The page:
One thing Ed Hornick learned during many years working in wild animal damage control was that sometimes the animals control you.
Wildlife adventures can indeed get pretty wild — and human involuntary reactions are hard to squelch.
Hornick, now an 83-year-old produce farmer who lives with his wife Darla just northeast of Glen Rose, evidently has a memory as sharp as a bobcat claw.
When Hornick took the animal damage control job in 1994, he wasn’t told that there would be any tree climbing.
He recalled a time a few years ago when he and a coworker were shooting some of the dangerous feral hogs in Bosque County, and the tables almost turned on them. His coworker fired at and wounded one of the animals, then Hornick shot and killed a nearby boar. But the wounded animal got to its feet and started charging at the two men.
Hornick said he told the man with him that he was “about to see how fast an old man can climb a tree.”
Fortunately the hog’s hostile intent was overcome by another gunshot wound. He crumpled to the ground and died about 50 yards away from Hornick and his coworker.
Hornick started trapping animals at age 13, and eventually became a professional trapper. He began working in 1994 for Animal Damage Control, which was connected with Texas A&M University. Hornick said his official job title was animal damage control technician.
“Part of it is federal, part of it is state. I worked through Texas A&M,” Hornick said. “Animal Damage Control is what it says — trying to control damage caused by coyotes and beavers.
“I worked for the wildlife service. I was hired by the supervisor for the Fort Worth district. But we were paid by the state and the county. Somervell dropped the program a few years ago. I retired for good in 2009.”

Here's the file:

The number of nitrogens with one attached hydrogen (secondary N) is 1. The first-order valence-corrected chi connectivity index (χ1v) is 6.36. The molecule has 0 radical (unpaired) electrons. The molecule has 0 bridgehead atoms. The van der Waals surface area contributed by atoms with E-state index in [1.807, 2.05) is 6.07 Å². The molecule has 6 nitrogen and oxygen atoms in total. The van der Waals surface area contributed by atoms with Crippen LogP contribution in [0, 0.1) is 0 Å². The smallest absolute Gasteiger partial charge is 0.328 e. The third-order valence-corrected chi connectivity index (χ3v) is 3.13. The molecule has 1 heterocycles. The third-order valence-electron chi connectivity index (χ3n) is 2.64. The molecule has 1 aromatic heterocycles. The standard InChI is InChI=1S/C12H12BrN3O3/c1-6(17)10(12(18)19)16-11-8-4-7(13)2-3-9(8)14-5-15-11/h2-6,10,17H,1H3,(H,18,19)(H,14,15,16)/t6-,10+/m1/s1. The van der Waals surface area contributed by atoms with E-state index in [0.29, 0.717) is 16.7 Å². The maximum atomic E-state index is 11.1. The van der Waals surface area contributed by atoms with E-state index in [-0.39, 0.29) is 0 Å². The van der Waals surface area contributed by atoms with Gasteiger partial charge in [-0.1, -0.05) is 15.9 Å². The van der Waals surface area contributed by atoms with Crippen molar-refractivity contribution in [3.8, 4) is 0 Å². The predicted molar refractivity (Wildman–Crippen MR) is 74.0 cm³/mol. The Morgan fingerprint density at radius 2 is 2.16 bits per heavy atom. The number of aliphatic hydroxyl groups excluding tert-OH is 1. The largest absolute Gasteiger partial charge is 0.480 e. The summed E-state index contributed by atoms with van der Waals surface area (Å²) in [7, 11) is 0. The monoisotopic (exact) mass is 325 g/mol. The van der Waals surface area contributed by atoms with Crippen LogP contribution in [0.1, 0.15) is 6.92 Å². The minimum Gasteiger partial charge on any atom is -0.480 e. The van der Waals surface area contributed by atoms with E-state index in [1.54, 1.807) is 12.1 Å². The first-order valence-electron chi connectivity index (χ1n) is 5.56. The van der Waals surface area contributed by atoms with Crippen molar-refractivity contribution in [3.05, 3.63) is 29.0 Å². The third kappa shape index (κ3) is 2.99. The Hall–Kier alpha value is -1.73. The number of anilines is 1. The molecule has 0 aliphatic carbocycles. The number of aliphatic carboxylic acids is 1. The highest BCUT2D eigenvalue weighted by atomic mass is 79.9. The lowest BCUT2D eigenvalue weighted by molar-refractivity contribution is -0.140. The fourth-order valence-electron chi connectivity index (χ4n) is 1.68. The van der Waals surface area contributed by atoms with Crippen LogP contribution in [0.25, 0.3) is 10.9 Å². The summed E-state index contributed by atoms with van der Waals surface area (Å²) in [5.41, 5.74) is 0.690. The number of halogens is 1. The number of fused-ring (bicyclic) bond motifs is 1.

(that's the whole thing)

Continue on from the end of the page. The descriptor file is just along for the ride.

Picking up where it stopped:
Once, Hornick walked up on a rattlesnake, which may have been just as surprised as he was.
“It was as big as my arm. It had its head up in the air … we made eye contact,” said Hornick, who didn’t give a moment’s consideration to the theory that you should freeze in such a situation to avoid being bitten. His involuntary reaction was to run, and he escaped without injury.
“I shook for an hour,” Hornick recalled.
An incident that occurred when he was working in Bosque County involved a large, exotic red stag that charged him in anger when he inadvertently interrupted the animal’s “romantic” encounter with a female.
“He’d kill you in a heartbeat. I rode up on him while he was mating,” Hornick said. “Then came a whole herd of them. I made it out a gate safely.”
Feral hogs are incredibly harmful to both agriculture and the environment, experts say. One report estimated that the wild pigs cause an estimated $1.5 billion in damage annually to agriculture and the environment combined.
Hornick used a .35-caliber rifle when he sought feral hogs. The hogs proved to be intelligent, avoiding some methods such as cage traps and hot wires, he said. They aren’t seen as frequently in Somervell County as often as they are in some other areas, he noted.
“I’d kill about 150 per year,” he said. “Some would kill that many per month. They are not classified as a game animal. You can kill them at any time.”
Hornick said he probably killed more than 2,000 coyotes in all in Somervell County and Bosque County combined. Hornick said that his mission was to take out animals that were reported as causing damage locally.